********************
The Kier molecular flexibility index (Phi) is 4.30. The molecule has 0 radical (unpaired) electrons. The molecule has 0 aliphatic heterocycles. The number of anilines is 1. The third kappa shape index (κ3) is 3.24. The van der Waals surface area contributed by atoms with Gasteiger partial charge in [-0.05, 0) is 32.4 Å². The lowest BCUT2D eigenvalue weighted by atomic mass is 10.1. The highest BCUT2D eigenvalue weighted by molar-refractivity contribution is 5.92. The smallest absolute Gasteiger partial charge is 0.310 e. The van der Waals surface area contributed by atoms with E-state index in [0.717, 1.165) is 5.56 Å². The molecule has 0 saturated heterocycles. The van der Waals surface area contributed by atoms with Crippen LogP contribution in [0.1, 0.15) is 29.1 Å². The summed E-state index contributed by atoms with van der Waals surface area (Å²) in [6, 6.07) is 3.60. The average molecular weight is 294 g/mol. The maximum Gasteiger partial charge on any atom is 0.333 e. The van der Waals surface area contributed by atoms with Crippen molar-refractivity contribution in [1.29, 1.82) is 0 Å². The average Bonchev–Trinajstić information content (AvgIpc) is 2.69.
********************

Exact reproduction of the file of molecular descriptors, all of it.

The Kier molecular flexibility index (Phi) is 4.30. The molecule has 0 radical (unpaired) electrons. The molecule has 0 aliphatic heterocycles. The number of anilines is 1. The third kappa shape index (κ3) is 3.24. The van der Waals surface area contributed by atoms with Gasteiger partial charge in [-0.05, 0) is 32.4 Å². The lowest BCUT2D eigenvalue weighted by atomic mass is 10.1. The highest BCUT2D eigenvalue weighted by molar-refractivity contribution is 5.92. The smallest absolute Gasteiger partial charge is 0.310 e. The van der Waals surface area contributed by atoms with E-state index in [0.717, 1.165) is 5.56 Å². The molecule has 0 saturated heterocycles. The van der Waals surface area contributed by atoms with Crippen LogP contribution in [0.1, 0.15) is 29.1 Å². The summed E-state index contributed by atoms with van der Waals surface area (Å²) in [6, 6.07) is 3.60. The average molecular weight is 294 g/mol. The maximum Gasteiger partial charge on any atom is 0.333 e. The van der Waals surface area contributed by atoms with Crippen molar-refractivity contribution in [1.29, 1.82) is 0 Å². The average Bonchev–Trinajstić information content (AvgIpc) is 2.69.